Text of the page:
The CRS report documents that observers believe “China wants its navy to be capable of acting as part of a Chinese anti-access/area-denial (A2/AD) force—a force that can deter U.S. intervention in a conflict in China’s near-seas region over Taiwan or some other issue, or failing that, delay the arrival or reduce the effectiveness of intervening U.S. forces. Additional missions for China’s navy include conducting maritime security (including antipiracy) operations, evacuating Chinese nationals from foreign countries when necessary, and conducting humanitarian assistance/disaster response (HA/DR) operations.”
To counter China’s naval modernization effort the U.S. Navy has shifted a greater percentage of its fleet to the Pacific; assigned its most-capable new ships and aircraft and its best personnel to the Pacific; maintained or increased general presence operations, training and developmental exercises, and engagement and cooperation with allied and other navies in the Indo-Pacific; increased the planned future size of the Navy; initiated, increased, or accelerated numerous programs for developing new military technologies and acquiring new ships, aircraft, unmanned vehicles, and weapons; begun development of new operational concepts (i.e., new ways to employ Navy and Marine Corps forces) for countering Chinese maritime A2/AD forces.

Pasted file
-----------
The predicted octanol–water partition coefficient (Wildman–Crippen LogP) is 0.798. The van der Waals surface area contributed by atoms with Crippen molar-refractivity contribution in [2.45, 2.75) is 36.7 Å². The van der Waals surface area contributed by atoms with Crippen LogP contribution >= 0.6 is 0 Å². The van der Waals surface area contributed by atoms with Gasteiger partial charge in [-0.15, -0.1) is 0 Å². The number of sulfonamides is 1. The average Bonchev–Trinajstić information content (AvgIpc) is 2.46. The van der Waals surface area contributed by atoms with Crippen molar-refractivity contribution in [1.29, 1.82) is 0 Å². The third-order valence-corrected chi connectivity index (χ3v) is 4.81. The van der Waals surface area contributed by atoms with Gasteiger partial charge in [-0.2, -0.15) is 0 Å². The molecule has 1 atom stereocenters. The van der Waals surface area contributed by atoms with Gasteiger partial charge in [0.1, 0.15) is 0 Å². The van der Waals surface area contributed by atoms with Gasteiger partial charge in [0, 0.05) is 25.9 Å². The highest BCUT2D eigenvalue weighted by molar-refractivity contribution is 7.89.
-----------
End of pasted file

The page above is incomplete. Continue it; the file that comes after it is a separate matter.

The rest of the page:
Yet, as Nakamura reported the U.S. lags in several key areas; China's now holds a diverse missile arsenal including a strong fleet of ground-based, intermediate-range missiles. While China holds an arsenal of 1,250 such missiles, according to the Pentagon, the U.S. has none.
Joe Biden, a weak and doddering U.S. president who may be subject to Chinese pressure or blackmail, may give Communist China the idea that now is the time to further assert its hegemony in the Western Pacific. If that happens, it won’t be through trade, cyber or cultural warfare, it will come in the next six-years before the U.S. can fortify the first island chain and it will come as an old-fashioned shooting war for which the Red Chinese have been preparing for 20-years but the United States is just now getting around to recognizing.
George Rasley is editor of Richard Viguerie's ConservativeHQ.com and is a veteran of over 300 political campaigns. A member of American MENSA, he served on the staff of Vice President Dan Quayle, as Director of Policy and Communication for then-Congressman Adam Putnam (FL-12) then Vice Chairman of the Oversight and Government Reform Committee's Subcommittee on National Security and Foreign Affairs, and as spokesman for retired Rep. Mac Thornberry formerly Chairman of the House Armed Services Committee.
East and South China Seas